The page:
Tuesday, April 22, 2008

Another Goddamned Podcast #11:
April 17, 2008


THIS WEEK – Abortions, Faith-Based Initiatives, and Debating the Debate

As surprising as listeners may find this, Ex is pissed off! He tears into the recent Compassion Forum (renaming it the Compulsion Forum). Although he has several beefs (or is it "beeves"?) he and Philly zero in on the candidates' responses to questions on abortion. (0:00)

Obama says that abortion is a "moral decision" and a "wrenching choice." Are there any actual moral issues involved in abortions early in the pregnancy, or is the word "moral" just Obama's way of pandering to the religious? (15:57)

Faith-based initiatives and Establishment. We all pretty much agree with James Madison, even though he was not an atheist blogger. (32:18)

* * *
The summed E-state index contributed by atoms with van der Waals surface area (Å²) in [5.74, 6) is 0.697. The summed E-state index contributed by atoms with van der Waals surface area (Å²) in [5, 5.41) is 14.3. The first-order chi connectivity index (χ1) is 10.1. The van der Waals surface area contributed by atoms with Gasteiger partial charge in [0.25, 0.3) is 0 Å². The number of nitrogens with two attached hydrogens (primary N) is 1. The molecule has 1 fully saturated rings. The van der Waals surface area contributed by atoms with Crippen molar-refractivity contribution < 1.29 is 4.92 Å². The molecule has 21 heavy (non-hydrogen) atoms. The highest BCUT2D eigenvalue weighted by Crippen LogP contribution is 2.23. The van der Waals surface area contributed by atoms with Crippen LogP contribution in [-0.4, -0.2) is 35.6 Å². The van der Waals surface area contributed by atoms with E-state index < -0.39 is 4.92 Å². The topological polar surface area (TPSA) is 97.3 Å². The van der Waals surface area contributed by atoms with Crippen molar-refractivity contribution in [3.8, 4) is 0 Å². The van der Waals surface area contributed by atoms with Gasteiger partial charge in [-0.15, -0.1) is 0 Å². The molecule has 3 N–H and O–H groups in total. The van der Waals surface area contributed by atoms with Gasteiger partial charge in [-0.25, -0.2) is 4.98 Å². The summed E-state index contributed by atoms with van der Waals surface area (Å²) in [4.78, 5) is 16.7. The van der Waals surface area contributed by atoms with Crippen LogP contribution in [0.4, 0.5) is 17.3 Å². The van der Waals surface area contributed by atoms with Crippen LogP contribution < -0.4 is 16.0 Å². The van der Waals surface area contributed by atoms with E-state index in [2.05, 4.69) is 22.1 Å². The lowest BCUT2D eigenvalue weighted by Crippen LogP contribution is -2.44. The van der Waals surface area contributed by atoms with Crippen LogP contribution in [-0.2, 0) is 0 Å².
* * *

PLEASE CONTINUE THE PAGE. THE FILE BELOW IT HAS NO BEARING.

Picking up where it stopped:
Attacks on Obama: why has he shown an utter inability to handle them better? Does he appear as un-Presidential to you as he does to Ex? What should he be saying in his own defense? Evo wonders whether Obama modifies his debating style because of perceived racial prejudices that he faces. But OG counters that it's really Hillary who has a tougher bias to overcome. The boys gang up on OG, badgering her to accept there is no anti-feminist sentiment in the electorate. Then, Philly tells the herd why he would accept an invitation to a religious forum if he were a candidate. (51:07)

Normally, this spot in the podcast would be devoted to out-takes. In this podcast, however, it's just more in-put. During a long break, the Herd can't seem to abort its discussion. (1:10:54)

Opening Music [00:00]: excerpt from "Another Goddamned Draft"
Bridge Music [14:34]: excerpt from "One of Many"
Bridge Music [31:01]: excerpt from "Disco is Not Dead"
Bridge Music [49:51]: excerpt from "Child of the 80s"
Bridge Music [1:04:01]: excerpt from "Arkansas Traveler"
Closing Music [1:10:16]: excerpt from "As Jazzy as I Get"
(All music: copyright 2008 by Rachel Murie)


32 comments:

Venjanz said...

Wow, in the US, Muslims are twice as popular as yall: